Globular cluster M13, in the constellation Hercules, is one of the season’s finest deep-sky sights. Home to half million stars, M13 is regarded by many as the best object of its kind for northern-hemisphere observers. This tight ball of suns is faintly visible to the unaided eye under dark skies, and in binoculars it looks like a fuzzy “star.” But M13 really comes into its own in a telescope — the bigger the better.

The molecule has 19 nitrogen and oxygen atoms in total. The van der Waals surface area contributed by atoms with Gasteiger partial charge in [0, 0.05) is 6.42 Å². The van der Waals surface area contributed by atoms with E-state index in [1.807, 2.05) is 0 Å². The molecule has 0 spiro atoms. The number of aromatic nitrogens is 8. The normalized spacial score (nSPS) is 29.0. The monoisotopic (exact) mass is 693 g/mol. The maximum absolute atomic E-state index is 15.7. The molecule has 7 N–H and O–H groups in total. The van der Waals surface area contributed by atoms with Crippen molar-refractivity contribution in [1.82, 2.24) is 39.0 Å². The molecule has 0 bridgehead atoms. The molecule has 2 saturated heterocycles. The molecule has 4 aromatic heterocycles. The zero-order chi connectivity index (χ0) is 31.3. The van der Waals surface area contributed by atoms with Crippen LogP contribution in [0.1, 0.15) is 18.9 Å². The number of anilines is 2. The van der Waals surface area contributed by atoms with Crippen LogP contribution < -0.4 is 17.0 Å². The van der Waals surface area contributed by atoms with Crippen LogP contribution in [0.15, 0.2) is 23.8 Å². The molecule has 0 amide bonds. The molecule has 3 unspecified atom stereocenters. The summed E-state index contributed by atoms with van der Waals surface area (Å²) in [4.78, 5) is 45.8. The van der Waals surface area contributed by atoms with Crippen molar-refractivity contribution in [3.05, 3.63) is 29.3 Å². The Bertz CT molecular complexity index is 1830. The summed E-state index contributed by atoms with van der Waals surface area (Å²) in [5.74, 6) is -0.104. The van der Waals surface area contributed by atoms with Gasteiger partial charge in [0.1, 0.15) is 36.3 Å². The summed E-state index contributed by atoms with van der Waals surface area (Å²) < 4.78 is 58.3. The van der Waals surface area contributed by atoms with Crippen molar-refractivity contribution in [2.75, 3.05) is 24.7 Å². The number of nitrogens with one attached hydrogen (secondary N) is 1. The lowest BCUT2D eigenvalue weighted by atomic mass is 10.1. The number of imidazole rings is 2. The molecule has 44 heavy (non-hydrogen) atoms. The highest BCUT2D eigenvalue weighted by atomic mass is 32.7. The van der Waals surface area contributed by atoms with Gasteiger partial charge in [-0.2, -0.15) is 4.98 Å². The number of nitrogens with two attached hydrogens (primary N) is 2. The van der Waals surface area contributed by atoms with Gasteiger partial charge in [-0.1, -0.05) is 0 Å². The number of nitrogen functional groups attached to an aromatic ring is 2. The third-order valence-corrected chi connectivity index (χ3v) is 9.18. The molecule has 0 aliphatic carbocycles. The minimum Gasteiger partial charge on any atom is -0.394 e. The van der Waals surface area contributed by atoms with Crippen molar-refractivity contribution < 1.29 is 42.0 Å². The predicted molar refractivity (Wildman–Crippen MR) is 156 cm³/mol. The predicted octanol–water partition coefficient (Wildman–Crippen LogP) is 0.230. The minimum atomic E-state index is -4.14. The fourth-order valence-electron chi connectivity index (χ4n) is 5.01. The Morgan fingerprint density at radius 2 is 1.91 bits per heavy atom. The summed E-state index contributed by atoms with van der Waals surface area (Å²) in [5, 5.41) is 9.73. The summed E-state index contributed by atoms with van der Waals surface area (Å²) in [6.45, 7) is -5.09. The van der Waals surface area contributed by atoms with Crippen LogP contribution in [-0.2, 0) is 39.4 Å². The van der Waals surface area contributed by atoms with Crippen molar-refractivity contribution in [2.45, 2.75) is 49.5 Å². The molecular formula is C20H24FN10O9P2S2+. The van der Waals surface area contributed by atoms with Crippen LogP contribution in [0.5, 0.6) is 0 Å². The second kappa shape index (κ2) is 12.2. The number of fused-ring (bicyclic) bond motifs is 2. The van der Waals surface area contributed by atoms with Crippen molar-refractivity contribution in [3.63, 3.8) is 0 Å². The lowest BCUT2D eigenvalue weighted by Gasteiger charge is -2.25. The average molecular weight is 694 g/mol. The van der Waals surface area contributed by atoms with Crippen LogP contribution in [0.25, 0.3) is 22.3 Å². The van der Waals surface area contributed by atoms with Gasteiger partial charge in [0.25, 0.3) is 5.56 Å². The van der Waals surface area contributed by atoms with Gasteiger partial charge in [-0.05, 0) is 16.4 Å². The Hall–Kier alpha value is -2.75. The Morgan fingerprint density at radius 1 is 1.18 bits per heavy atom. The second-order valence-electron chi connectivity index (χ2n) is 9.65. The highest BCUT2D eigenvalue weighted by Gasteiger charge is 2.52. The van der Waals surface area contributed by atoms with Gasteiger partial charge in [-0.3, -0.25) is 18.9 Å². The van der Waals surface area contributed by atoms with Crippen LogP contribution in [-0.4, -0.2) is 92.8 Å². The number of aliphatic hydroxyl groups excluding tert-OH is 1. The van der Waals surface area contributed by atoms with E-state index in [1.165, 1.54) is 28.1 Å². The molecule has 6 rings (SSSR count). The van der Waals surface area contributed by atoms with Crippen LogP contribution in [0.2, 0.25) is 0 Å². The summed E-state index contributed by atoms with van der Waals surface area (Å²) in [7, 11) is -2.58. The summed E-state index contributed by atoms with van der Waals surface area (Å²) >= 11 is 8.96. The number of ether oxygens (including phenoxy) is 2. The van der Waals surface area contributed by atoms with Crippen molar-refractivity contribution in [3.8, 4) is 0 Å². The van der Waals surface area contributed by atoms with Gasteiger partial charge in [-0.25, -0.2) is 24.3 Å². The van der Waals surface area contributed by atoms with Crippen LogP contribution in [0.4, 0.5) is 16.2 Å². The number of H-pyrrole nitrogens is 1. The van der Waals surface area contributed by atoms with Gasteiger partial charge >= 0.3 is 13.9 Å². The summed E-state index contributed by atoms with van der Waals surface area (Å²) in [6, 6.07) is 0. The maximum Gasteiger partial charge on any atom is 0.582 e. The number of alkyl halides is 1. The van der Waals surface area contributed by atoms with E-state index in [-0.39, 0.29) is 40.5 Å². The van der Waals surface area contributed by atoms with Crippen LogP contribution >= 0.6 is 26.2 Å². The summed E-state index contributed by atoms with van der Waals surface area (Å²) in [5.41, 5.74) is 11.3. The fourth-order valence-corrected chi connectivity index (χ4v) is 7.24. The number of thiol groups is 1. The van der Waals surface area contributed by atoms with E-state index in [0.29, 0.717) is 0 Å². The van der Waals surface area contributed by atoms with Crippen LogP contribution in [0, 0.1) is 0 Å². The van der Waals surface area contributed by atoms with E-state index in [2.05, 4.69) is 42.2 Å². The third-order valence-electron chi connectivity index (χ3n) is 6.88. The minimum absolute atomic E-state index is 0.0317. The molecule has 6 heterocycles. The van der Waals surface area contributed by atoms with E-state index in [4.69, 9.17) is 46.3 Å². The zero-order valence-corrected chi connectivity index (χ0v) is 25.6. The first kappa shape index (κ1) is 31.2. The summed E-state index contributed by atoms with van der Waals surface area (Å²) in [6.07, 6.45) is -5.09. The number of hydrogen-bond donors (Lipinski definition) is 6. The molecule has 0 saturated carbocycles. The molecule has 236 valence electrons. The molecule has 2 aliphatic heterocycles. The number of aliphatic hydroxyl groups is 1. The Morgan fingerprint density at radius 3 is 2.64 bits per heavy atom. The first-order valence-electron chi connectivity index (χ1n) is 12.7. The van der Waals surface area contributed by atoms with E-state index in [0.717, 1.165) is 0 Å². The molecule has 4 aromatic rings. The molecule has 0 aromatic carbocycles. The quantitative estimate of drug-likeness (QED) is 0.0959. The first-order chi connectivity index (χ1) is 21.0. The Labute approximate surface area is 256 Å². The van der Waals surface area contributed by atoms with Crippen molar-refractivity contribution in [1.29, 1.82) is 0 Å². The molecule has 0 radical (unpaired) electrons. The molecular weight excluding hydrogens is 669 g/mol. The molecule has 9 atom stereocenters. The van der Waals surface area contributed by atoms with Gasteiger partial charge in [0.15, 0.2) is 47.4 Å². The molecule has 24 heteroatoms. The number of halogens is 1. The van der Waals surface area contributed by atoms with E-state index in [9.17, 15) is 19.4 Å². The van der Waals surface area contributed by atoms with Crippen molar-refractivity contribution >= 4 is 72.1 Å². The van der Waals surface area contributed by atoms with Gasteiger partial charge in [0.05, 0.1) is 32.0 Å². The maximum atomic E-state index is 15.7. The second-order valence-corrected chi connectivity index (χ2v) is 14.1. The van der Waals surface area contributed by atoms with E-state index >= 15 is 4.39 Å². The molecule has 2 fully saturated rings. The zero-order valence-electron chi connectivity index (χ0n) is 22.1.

This magnificent photo of the cluster was captured by Serge Théberge from his observatory, located near Orangeville, Ontario. He used a Takahashi FS-152 f/8 refractor telescope and a SBIG ST-10XME camera to acquire the 11.5 hours of data used in this image.
To see more of Serge’s amazing images, visit his web site.